BRICS synergy shouldn't be daunted by West's sanctions
More than 40 percent of the world's population, including two of the world's largest countries. Twenty-five percent of the Earth's surface. The world's largest, and third-, fifth- and eighth-largest economies in terms of purchasing power parity. Born in June 2006, young and going strong.
This is BRICS－a group comprising Brazil, Russia, India, China and South Africa－to say nothing of the "BRICS Plus" group of countries, either invited to join or already participating in BRICS events and activities, such as Argentina, Egypt, Thailand, Saudi Arabia, the United Arab Emirates and Nigeria, many of whom are G20 members.
The Russian Federation is one of the BRICS' founding member states. Now, in 2022, Russia is facing unprecedented pressure from the West as a result of Russia's "special military operation" in Ukraine which started on Feb 24. The United States and the European Union have already implemented six rounds of harsh sanctions and, no doubt, will follow them up with more.
The sanctions include but are not limited to imports ban, including bans on technologies and know-how transfer from the West; embargo on traditional Russian exports, including crude oil and other raw materials; prohibition of payment transactions, including suspension of VISA and Mastercard operations in Russia and excluding key Russian banks from the Society of Worldwide Interbank Financial Telecommunication payment system; suspension of operations in Russia by many Western and international companies; individual sanctions against Russian politicians and businesspeople; freezing of assets of Russian banks and other entities.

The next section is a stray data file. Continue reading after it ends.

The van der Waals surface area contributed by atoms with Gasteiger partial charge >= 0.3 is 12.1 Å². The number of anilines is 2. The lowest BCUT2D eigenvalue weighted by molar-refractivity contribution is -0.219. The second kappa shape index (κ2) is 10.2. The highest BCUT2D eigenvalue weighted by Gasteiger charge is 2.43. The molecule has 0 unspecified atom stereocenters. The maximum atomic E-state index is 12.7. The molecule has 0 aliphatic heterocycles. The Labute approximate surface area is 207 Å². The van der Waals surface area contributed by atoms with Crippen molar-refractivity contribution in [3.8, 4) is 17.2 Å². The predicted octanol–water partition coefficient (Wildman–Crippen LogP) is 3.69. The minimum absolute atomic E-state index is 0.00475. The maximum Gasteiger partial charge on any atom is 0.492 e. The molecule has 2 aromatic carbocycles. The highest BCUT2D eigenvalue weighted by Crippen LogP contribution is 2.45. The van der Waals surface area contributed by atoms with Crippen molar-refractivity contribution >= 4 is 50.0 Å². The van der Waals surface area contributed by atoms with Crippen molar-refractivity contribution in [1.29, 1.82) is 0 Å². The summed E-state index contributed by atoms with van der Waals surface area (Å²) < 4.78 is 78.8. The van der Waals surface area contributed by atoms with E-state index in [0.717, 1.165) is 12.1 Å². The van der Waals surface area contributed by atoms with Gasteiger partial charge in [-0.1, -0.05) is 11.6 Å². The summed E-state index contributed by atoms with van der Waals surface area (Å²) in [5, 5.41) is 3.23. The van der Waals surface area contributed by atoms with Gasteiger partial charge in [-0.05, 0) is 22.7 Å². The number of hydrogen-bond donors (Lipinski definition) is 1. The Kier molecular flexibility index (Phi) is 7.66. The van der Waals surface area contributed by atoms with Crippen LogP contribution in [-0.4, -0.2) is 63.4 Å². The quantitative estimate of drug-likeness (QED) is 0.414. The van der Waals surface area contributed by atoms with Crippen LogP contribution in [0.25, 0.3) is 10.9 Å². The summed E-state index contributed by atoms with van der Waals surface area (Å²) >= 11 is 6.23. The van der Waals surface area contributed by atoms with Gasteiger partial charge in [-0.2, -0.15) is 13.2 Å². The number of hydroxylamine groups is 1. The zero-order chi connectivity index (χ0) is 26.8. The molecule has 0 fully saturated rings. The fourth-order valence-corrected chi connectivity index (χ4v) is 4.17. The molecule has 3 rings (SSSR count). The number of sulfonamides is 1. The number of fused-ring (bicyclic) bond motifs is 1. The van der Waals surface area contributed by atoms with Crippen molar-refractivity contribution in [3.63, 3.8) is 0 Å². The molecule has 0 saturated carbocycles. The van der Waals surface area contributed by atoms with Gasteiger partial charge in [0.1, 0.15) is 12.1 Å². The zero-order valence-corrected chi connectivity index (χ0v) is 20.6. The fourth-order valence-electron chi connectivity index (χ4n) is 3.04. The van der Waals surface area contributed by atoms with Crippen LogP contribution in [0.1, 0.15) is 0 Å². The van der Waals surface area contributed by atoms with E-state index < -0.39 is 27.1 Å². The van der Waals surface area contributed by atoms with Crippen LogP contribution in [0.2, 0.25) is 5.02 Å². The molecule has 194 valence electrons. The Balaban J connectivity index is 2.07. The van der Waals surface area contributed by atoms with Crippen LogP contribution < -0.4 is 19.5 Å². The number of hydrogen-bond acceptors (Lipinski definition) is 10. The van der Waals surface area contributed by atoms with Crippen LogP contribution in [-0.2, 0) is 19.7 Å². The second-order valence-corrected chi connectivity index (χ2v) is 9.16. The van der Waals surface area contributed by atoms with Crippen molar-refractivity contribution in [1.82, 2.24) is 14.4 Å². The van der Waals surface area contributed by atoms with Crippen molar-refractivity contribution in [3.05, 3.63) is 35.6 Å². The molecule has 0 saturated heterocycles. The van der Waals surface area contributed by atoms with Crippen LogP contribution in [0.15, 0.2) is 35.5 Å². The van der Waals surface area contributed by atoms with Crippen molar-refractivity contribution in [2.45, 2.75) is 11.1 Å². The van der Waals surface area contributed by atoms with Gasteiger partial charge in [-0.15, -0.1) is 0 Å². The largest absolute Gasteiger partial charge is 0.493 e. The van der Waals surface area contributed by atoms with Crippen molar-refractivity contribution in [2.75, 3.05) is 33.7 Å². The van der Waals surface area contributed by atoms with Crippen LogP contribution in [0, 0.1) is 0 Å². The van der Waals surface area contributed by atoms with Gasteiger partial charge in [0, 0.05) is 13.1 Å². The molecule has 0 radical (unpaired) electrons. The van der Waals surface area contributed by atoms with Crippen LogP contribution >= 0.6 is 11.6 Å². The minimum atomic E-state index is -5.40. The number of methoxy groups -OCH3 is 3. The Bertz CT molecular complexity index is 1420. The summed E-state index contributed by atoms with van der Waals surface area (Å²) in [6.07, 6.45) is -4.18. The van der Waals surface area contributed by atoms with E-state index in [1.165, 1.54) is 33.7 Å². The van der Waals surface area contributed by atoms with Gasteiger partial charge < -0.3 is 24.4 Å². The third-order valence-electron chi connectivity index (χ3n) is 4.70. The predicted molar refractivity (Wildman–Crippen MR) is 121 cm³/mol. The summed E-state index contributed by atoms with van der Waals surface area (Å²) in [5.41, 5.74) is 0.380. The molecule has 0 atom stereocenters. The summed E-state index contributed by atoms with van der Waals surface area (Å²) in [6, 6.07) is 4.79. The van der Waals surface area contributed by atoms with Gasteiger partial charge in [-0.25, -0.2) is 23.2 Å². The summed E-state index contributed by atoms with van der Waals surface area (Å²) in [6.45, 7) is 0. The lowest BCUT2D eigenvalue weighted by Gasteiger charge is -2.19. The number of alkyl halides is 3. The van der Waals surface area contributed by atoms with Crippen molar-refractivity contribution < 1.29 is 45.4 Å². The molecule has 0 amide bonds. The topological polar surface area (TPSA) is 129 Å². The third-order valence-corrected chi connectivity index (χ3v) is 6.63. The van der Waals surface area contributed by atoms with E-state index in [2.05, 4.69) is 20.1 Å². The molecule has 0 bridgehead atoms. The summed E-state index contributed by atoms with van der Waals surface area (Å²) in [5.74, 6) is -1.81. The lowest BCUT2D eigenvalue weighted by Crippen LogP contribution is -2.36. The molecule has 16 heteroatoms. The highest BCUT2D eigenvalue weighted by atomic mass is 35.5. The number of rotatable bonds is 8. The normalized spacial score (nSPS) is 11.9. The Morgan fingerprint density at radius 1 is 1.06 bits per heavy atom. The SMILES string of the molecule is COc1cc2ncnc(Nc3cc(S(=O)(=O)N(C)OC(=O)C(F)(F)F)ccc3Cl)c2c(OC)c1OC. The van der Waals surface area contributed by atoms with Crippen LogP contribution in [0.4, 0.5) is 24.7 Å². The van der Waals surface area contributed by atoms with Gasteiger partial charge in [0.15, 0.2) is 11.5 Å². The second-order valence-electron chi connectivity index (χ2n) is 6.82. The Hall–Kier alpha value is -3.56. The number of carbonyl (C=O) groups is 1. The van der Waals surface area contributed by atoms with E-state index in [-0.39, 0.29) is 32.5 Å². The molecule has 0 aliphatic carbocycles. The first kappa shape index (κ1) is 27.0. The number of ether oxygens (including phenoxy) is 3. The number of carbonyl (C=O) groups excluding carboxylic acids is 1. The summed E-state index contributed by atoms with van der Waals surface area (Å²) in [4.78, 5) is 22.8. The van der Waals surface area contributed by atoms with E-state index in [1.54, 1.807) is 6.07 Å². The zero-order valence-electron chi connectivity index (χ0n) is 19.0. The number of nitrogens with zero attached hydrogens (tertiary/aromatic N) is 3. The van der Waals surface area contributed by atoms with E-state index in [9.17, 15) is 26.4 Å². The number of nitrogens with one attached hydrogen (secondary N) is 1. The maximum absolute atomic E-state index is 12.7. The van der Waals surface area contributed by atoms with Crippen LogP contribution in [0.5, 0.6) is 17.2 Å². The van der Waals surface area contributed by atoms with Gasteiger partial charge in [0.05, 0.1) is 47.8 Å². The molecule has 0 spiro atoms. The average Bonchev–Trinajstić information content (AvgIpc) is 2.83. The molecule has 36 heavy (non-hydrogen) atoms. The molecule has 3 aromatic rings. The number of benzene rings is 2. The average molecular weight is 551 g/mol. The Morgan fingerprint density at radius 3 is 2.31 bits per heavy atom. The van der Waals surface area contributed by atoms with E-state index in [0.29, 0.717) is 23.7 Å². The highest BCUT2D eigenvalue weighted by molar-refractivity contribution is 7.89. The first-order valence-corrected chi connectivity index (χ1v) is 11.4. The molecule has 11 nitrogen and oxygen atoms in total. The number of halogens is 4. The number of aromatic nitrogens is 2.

On top of this, so-called secondary Western sanctions apply to companies and individuals that continue cooperation with Russian entities.
So how should our partners in BRICS continue doing business with Russia and Russian companies?
To cut a long story short, let me quote a Middle Eastern proverb: The dog barks, but the caravan goes on. Despite Western sanctions and, strange as this may sound, thanks to them to some extent, the BRICS member states and their companies may use the opportunity to replace the Western corporations who have suspended their businesses in Russia.
Chinese businesses, in particular, should grab the opportunities that have opened up in the Russian market. It's time small and middle-level private businesses played key roles.
It is also worth mentioning that 2022 is the year of China's presidency of BRICS. And China has already outlined the main goals to be achieved during its presidency: broadening of cooperation in the sphere of public health; putting special emphasis on international cooperation in the field of production and supply of vaccines; innovations, green and low-carbon agenda; cooperation in the field of security including implementation of the "Action Plan against Terrorism"; and deepening of cultural and people-to-people relationship.
As stated in the Russia-China Joint Statement of Feb 4, the Russian Federation will provide all possible assistance for the People's Republic of China during China's presidency of BRICS, including supporting it in organizing the 14th BRICS Summit on Thursday.
Let's keep our fingers crossed.
The author is director of the Center for China and Asia-Pacific Region Studies at Saint Petersburg State University of Economics.
The views don't necessarily reflect those of China Daily.